The U.S. Wants To Bring Clean Energy To American Indian Lands

But many tribes still rely on oil and gas.
The Crow Tribe's administrative offices in Crow Agency, Mont. The Crow Tribe is one of 24 groups that will receive funds from
The Crow Tribe's administrative offices in Crow Agency, Mont. The Crow Tribe is one of 24 groups that will receive funds from the U.S. government to invest in clean energy. 

The Department of Energy announced on Tuesday that it would provide $9 million for clean energy projects on tribal lands across the United States.

The money will help 24 American Indian and Alaska Native communities selected by the Energy Department save money and reduce carbon emissions, according to Christopher Deschene, director of the department's Office of Indian Energy Policy and Programs. 

Despite the government's effort to reduce carbon emissions in tribal areas, oil and gas extraction remains a major source of revenue and employment in many American Indian communities. 

"There will be always extraction of oil and gas on Indian lands," Tyson Running Wolf, tribal secretary for the Blackfeet Nation in Montana, told The Huffington Post.

While the Blackfeet are not a part of the clean energy project, two other tribes in Montana -- the Crow and Chippewa Cree -- did receive portions of the funding. 

Rows of solar panels.
Rows of solar panels.

Running Wolf and other Blackfeet leaders fought for decades to stop oil and gas drilling at the Badger-Two Medicine area, land sacred to the tribe near Glacier National Park. Under pressure from tribal members, last week President Barack Obama canceled an oil drilling lease belonging to Louisiana-based oil company Solenex that would have allowed it to drill in the area.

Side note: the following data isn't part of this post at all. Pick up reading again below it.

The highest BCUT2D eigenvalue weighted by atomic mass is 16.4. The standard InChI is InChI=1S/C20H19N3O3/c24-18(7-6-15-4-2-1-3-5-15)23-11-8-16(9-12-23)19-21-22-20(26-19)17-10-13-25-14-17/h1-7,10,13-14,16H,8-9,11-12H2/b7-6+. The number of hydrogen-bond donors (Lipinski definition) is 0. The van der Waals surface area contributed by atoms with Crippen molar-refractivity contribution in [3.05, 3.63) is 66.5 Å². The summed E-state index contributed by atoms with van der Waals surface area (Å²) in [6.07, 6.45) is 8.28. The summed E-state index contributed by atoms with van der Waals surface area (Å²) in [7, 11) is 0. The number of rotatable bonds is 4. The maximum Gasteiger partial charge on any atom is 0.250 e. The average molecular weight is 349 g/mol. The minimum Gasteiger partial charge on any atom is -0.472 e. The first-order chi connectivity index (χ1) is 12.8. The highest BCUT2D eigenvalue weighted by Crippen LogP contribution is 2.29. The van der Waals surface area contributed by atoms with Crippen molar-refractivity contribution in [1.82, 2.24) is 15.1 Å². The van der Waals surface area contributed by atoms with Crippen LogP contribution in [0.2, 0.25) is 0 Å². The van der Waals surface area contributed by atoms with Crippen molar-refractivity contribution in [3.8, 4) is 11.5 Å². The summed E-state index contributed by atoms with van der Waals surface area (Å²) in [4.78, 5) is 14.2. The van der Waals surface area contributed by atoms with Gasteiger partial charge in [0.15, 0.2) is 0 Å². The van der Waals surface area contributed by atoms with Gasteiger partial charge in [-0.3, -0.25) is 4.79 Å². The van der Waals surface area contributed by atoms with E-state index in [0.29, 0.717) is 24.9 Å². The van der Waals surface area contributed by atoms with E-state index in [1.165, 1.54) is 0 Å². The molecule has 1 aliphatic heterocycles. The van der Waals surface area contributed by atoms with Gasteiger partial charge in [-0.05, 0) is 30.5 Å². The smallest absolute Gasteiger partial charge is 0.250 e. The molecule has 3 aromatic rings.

"We are opposed to development in Badger-Two Medicine. We hold that place to be sacred," Running Wolf said. "But we're not opposed to oil and gas development on the Blackfeet reservation."

The Blackfeet and other tribes see exploiting fossil fuel reserves on their land as vital to their economic development.

"We rely on coal just as [other tribes] rely on salmon," CJ Stewart, a senator of the Crow Nation, told HuffPost in an 2014 interview. "All tribes share one common enemy, and that enemy is poverty.”

A sign welcoming visitors to the Blackfeet Indian reservation.
A sign welcoming visitors to the Blackfeet Indian reservation.

For years, oil and gas drilling was a boon to tribal communities near the Bakken oil fields in Montana and North Dakota. The Mandan, Hidatsa and Arikara tribes at the Fort Berthold reservation in North Dakota collected about $1 billion in oil and gas revenue between 2008 and 2014.

But hasty development and plummeting oil prices turned the oil and gas boom into a painful bust for some tribes. Fossil fuel extraction also comes with environmental risks -- especially oil and chemical spills -- and accelerates climate change. 

Tribal communities in the U.S. are particularly vulnerable to the effects of a changing climate. They tend to be restricted by reservation boundaries and have high rates of poverty and unemployment. Poverty and relative immobility make it difficult for groups to relocate to avoid effects of climate change, such as drought. 

For some tribes, including the Blackfeet, shifting to renewables might make economic and environmental sense, Running Wolf said. But if oil prices go up, he added, his tribe would not hesitate to extract its untapped oil reserves. 

"We would tap into it if it came down to it," Running Wolf said. "We have to do something for our economic development."